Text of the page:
1992 kicks off with the Spring release of One Hundred and One Dalmatians, following a very successful re-issue that opened the previous summer. 

That sells incredibly well, beating out Fantasia even! What's next? Well, of course, we all know that Disney followed that up with the home video debut of The Great Mouse Detective, but since that already came out during this history... We get The Aristocats on July 17, 1992!

That film was last re-released in 1987, so Disney is planning on getting films out whenever at this rate, regardless of when the last re-release came. The tape is a success once again...

It opens with...

  • The Green Anti-Piracy Warning Screens
  • Aladdin Trailer
  • 1991 Feature Presentation Title Card

Like the Dalmatians VHS, it has previews at the end...

  • The Many Adventures of Winnie the Pooh on Video Trailer
  • "And Coming This Fall To Home Video"
  • Beauty and the Beast on Video Trailer

Next up was a familiar silly old bear, and that tape would come out September 21st...

The Many Adventures of Winnie the Pooh was released in time for its 15th anniversary, though the artwork and promos didn't really make mention of the anniversary. The three individual shorts that made up the film were already available as Mini-Classics editions, but since Disney didn't have anything to release around that timeframe, they just opted to release this film.

This would open with...

  • Green Anti-Piracy Warning Screens
  • Aladdin Trailer
  • "Now on Video" - 1986 WDHV Logo Animation / FP Music
  • Winnie the Pooh Mini-Classics Promo
  • "Coming to Video" - 1986 WDHV Logo Animation / FP Music
  • Beauty and the Beast on Video Trailer
  • 1991 Feature Presentation Title Card - For some reason, they use a variation with a navy background!
  • 1992 Walt Disney Classics Logo - The first to use the distorted version!

This one particularly takes off, selling 11 million units.

Of course, the massive success that was Beauty and the Beast followed it up on October 30th. Selling over 20 million units, it was the best-selling home video release of all time. 1992 was Walt Disney Home Video's biggest year yet.

1993 kicks off with the second ever Classics re-issue - Pinocchio. Though it keeps the same stock number, the artwork boasts that the restored version of the film that was used for the re-release in 1992 is on the tape itself. Like the Fantasia VHS, it oddly doesn't have the diamond anywhere on the packaging and the heading says "Walt Disney's Masterpiece" instead - yet it opens with the Classics logo.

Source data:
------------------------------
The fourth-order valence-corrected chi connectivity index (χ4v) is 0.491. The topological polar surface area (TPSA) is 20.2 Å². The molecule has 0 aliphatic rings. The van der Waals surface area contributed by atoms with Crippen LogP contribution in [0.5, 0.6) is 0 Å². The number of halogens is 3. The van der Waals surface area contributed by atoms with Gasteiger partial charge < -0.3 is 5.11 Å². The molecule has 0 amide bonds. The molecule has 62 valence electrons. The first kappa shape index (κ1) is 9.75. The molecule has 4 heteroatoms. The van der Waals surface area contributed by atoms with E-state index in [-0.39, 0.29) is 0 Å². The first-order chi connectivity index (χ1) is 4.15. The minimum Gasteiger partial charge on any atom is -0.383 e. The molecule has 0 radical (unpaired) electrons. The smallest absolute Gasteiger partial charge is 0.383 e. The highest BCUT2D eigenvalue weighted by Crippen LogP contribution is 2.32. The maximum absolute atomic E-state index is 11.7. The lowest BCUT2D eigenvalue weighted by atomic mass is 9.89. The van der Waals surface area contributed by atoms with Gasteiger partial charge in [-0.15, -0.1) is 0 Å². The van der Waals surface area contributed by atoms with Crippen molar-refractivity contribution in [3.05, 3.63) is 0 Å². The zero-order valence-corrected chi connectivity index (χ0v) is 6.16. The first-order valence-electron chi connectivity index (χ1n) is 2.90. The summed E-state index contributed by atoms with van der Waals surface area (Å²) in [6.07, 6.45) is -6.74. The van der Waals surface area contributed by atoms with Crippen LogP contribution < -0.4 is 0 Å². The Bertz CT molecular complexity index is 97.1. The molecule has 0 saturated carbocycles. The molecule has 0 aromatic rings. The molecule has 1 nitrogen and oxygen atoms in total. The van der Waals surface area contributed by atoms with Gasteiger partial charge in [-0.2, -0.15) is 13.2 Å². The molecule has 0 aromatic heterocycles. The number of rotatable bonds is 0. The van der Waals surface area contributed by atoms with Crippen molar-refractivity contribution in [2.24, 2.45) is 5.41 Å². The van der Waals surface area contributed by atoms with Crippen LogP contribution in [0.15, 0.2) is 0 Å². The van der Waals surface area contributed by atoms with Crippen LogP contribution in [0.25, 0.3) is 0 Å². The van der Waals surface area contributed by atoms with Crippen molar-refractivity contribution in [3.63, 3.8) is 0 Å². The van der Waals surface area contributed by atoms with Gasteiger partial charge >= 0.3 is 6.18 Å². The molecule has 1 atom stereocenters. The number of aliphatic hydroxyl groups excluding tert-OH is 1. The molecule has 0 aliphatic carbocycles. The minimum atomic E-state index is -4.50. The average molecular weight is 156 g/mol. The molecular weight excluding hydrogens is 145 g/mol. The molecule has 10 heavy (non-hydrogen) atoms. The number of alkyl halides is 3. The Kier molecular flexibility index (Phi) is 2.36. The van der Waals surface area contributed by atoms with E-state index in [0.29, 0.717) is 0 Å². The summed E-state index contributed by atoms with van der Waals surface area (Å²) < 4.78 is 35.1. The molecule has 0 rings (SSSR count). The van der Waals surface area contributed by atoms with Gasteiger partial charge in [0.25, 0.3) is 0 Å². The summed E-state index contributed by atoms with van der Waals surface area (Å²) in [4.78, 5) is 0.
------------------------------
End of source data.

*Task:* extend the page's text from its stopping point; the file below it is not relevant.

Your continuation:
For summer 1993, Disney finally gets a certain film off of their chests when it comes to home video...

Disney management was hesitant at first... They were planning to just leave The Black Cauldron in the dust, as they unfairly treated that film as a blemish and an embarrassment, yet it was #25 in the Disney Animated Classics canon. It wasn't even theatrically re-released in the United States, only other countries got a re-issue - but the promos named it Taran and the Magic Cauldron and it was a recut of the already censored original!

Luckily, the home video release has the theatrical cut. Roy E. Disney does not spend on extra on restoring the footage Jeffrey Katzenberg excised from the film, plus Katzenberg himself was probably going to object since he cut it in the first place. What mattered was that the film was at least getting a release...

The film hits home video on July 16, 1993. The tape opens with...

  • Green Anti-Piracy Warning Screens
  • Aladdin On Video Trailer
  • 1991 Feature Presentation Title Card
  • 1992 Walt Disney Classics Logo

Oh, and here's the spine to the custom-made one I hastily threw together 4 years ago...

Aladdin then arrives on October 1st, slamming the home video industry like a meteor shower.

Selling a whopping 21 million units, it's the new champion of home video sellers...

Disney's plans for 1994 are certainly very big, but they don't have a new film to release that summer on home video because Walt Disney Feature Animation doesn't have a film ready for a November 1993 release. The Lion King, at this point, is a summer 1994 release and the home video version isn't expected to hit until Spring 1995. In the mean time, Disney comes up with another plan.

For the summer, they plan to finally release all of the package features...

The Three Caballeros is the only one that got a release during the Classics line's run in 1987, so this release updates the cover and adds the Diamond to the spine and changing the heading to "Walt Disney's Classic". Saludos Amigos and The Three Caballeros arrive on March 4, 1994, side by side.